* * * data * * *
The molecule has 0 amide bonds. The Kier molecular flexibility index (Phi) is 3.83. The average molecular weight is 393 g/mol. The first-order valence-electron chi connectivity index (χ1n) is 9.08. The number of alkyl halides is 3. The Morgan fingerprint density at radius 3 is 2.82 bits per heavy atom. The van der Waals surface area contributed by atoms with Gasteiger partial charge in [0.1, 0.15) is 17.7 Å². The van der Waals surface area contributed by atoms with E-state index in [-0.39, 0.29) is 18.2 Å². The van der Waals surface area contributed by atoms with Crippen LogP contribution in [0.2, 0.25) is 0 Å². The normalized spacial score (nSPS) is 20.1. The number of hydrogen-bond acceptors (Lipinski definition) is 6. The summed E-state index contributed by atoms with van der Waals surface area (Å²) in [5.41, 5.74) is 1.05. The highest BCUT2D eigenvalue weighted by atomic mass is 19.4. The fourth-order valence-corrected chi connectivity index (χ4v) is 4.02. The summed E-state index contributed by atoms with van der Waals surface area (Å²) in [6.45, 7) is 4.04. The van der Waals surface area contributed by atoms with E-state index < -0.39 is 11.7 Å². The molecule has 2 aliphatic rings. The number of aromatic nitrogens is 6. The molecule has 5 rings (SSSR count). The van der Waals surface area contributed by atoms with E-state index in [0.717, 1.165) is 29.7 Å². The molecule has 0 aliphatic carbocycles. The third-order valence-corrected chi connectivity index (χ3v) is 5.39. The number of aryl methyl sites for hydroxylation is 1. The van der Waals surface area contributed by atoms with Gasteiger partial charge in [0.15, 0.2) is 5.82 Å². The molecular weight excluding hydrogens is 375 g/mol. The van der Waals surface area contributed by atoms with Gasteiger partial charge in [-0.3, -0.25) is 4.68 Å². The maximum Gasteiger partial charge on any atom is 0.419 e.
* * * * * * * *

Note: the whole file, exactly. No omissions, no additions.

The molecule has 0 amide bonds. The Kier molecular flexibility index (Phi) is 3.83. The average molecular weight is 393 g/mol. The first-order valence-electron chi connectivity index (χ1n) is 9.08. The number of alkyl halides is 3. The Morgan fingerprint density at radius 3 is 2.82 bits per heavy atom. The van der Waals surface area contributed by atoms with Gasteiger partial charge in [0.1, 0.15) is 17.7 Å². The van der Waals surface area contributed by atoms with E-state index in [-0.39, 0.29) is 18.2 Å². The van der Waals surface area contributed by atoms with Crippen LogP contribution in [0.2, 0.25) is 0 Å². The normalized spacial score (nSPS) is 20.1. The number of hydrogen-bond acceptors (Lipinski definition) is 6. The summed E-state index contributed by atoms with van der Waals surface area (Å²) in [5.41, 5.74) is 1.05. The highest BCUT2D eigenvalue weighted by atomic mass is 19.4. The fourth-order valence-corrected chi connectivity index (χ4v) is 4.02. The summed E-state index contributed by atoms with van der Waals surface area (Å²) in [6.45, 7) is 4.04. The van der Waals surface area contributed by atoms with E-state index < -0.39 is 11.7 Å². The molecule has 2 aliphatic rings. The number of aromatic nitrogens is 6. The molecule has 5 rings (SSSR count). The van der Waals surface area contributed by atoms with E-state index in [0.717, 1.165) is 29.7 Å². The molecule has 0 aliphatic carbocycles. The third-order valence-corrected chi connectivity index (χ3v) is 5.39. The number of aryl methyl sites for hydroxylation is 1. The van der Waals surface area contributed by atoms with Gasteiger partial charge in [0.15, 0.2) is 5.82 Å². The molecular weight excluding hydrogens is 375 g/mol. The van der Waals surface area contributed by atoms with Gasteiger partial charge in [-0.3, -0.25) is 4.68 Å². The maximum Gasteiger partial charge on any atom is 0.419 e.